The Vegan Revolution: How Big Business Took Over A Niche Lifestyle Choice

Have companies hijacked veganism – and sold it back to us?
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“I remember the days where a jacket potato and beans was as good as it got,” says Collette Gray as she peruses the groaning shelves of Waitrose’s vegan aisle. In 20 years of being a vegan, she has never encountered anything like this kind of choice at the supermarket – from jackfruit and kidney bean chilli sauce, to porcini and spinach ravioli, beet wellington and three different types of vegan pizza. “When I was first vegan, you had to source information through word of mouth or through research and leaflets out on demonstrations,” she reflects. “So I’m delighted and really excited by seeing it all.”

We are in the grip of a vegan revolution: a transformation of veganism from niche lifestyle choice for those who care about animal welfare and the environment, to a mainstream movement represented through more than 80m posts on Instagram; a rainbow stream of juicy “burgers” and bowls bursting with colour. And business is reaping the benefit of our compulsion to share our food habit online.

Veganism has exploded into a social-media fuelled wellness phenomenon and the UK is right at the centre. Adverts for vegan products jump from magazine pages and fill your timeline; everywhere there are new products to try. According to Mintel, an insights company that tracks supermarkets, more new products (by percentage) were labelled vegan in British supermarkets last year than anywhere else in the world. One in six products launched in the UK in 2018 carried a vegan or animal products claim, it says: a figure that’s doubled since 2015.

The Vegan Society says there were 600,000 vegans in the UK in 2018 – four times as many as in 2014. And when even Greggs, famous for its cheap sausage rolls and steak bakes, gets in on the act – its vegan sausage roll was reportedly its fastest-selling launch in six years – it’s clear that both retailers and consumers think the future might be (at least partly) meat-free.

In Waitrose, Gray appreciates the choice she now has when shopping. “This is quite a good shortcut to being a vegan and having a bit of a social life as well because it used to be so much more painstaking,” she says. But for all that the ready-to-eat meals Waitrose has concocted sound delicious, Gray rarely buys them. She avoids heavily processed foods, she explains, because her decision to become vegan was, in part, about rejecting that way of eating. And she also finds it too pricey.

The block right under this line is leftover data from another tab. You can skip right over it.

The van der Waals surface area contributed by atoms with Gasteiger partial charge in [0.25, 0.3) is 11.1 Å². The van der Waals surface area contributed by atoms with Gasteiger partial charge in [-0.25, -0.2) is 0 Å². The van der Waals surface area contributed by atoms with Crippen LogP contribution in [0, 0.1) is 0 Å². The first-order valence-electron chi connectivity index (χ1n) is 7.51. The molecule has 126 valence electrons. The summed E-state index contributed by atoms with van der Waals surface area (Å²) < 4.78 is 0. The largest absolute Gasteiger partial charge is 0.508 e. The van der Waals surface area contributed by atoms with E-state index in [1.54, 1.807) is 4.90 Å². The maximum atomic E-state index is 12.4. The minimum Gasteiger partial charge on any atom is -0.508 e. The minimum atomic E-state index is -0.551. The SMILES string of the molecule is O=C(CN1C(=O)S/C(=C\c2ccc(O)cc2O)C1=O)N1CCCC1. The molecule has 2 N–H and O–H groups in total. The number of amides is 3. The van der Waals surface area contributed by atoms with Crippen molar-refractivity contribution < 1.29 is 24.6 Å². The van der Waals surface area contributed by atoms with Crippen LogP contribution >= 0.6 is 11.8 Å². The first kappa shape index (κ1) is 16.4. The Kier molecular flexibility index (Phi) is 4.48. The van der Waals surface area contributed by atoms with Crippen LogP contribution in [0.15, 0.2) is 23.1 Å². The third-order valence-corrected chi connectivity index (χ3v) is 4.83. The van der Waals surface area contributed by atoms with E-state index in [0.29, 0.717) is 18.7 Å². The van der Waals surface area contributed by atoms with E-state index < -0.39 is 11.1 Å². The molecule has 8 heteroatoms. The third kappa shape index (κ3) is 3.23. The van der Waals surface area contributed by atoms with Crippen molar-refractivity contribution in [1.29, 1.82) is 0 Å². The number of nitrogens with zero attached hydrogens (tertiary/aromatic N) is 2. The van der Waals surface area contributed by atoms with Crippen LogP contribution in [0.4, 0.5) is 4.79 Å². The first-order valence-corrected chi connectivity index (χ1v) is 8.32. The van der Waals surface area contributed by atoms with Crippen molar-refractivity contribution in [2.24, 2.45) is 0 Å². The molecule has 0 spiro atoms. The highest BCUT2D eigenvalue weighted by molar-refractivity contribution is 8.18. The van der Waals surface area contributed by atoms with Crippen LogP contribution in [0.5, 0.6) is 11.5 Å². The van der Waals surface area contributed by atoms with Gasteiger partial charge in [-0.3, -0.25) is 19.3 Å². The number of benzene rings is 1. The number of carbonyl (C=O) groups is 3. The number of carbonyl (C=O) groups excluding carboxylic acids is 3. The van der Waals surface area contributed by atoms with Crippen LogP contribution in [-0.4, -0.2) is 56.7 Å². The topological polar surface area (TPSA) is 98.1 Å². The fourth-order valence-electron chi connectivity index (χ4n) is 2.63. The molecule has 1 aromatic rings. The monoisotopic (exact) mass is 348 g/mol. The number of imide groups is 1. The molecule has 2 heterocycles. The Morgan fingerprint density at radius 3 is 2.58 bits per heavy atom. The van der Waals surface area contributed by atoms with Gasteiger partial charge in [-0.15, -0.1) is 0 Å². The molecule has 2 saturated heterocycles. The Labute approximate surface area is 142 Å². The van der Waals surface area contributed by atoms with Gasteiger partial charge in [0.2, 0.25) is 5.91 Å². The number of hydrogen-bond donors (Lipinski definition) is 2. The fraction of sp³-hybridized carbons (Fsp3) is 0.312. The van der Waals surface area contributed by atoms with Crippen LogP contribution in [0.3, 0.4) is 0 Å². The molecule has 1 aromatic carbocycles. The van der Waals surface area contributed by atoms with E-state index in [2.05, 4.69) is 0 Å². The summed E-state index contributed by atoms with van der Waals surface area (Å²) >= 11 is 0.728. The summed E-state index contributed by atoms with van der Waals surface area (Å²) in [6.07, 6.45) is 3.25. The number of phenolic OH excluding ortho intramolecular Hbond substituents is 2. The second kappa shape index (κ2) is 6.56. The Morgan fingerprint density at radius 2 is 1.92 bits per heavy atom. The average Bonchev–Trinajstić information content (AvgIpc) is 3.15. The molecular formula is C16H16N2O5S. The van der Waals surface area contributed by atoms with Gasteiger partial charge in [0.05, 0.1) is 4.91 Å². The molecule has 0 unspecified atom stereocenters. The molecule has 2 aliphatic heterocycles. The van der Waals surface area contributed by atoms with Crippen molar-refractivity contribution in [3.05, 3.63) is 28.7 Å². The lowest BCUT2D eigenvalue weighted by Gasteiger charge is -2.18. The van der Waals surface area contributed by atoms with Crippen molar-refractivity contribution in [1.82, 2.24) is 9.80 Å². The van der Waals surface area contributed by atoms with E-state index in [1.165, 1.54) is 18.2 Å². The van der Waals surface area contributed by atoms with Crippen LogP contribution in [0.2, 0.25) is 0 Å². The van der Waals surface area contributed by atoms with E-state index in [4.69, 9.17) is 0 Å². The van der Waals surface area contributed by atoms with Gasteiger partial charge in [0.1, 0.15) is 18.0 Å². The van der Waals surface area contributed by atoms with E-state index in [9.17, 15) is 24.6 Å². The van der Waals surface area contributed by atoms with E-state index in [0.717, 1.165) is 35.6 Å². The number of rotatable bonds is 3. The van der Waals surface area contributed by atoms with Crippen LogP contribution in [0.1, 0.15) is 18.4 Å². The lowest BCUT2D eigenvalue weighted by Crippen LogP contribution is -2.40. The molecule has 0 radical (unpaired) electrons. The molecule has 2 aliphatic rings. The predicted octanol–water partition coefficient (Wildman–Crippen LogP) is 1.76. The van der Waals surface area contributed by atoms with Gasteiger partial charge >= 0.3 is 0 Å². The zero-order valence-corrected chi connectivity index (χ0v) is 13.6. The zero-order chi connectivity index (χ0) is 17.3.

Price is an interesting point in the growth of vegan retailing. Supermarkets are betting big on veganism and have ploughed huge amounts of cash into developing fancy, new vegan products – which often come with price points to match. That can sometimes be tricky to fathom: you might presume that ingredient costs would make plant-based products cheaper than their meat-and-dairy filled equivalents. But the consumer also pays for the costs of product development, packaging and marketing.

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And there is a lot of marketing – some of it for products that have always been vegan, but are now more explicit about being plant-based foods. Shreddies and Shredded Wheat, for example, added a vegan badge at the end of 2018, while Ryvita has a marketing campaign featuring Davina McCall and a bunch of enticing vegan topping ideas – from coconut yoghurt and mango to smashed avocado, tomatoes and chilli flakes.

Adding a new label can of course be a good thing, as it helps us to identify what we’re looking for. But others have reservations about what brands hope to say about their products by using a vegan label.

In the vegan section of Marks & Spencer’s food hall I chat to Karen Hughes, 49, who is somewhat sceptical about the growth of vegan-labelled products. “I think it’s all just to do with money,” she says, pointing to products that would previously not have been labelled as vegan. “It’s food we already knew was vegan – you don’t have to just label everything. Everything is either fried or processed – and there’s all of those mock meats that are just full of junk, and I don’t know how healthy they are.”

Not all meat alternatives are unhealthy – there are plenty of good choices you can make. But you shouldn’t think that vegan meat alternatives are automatically “guilt-free” products. Some meat-free bacon, sausages and burgers were found last year to contain “more salt than seawater” by campaigning group Action on Salt. Vegan marketing, however, often gives the impression that we’re somehow buying into something healthier and more ethical, even when the reality can sometimes be a bit more blurry.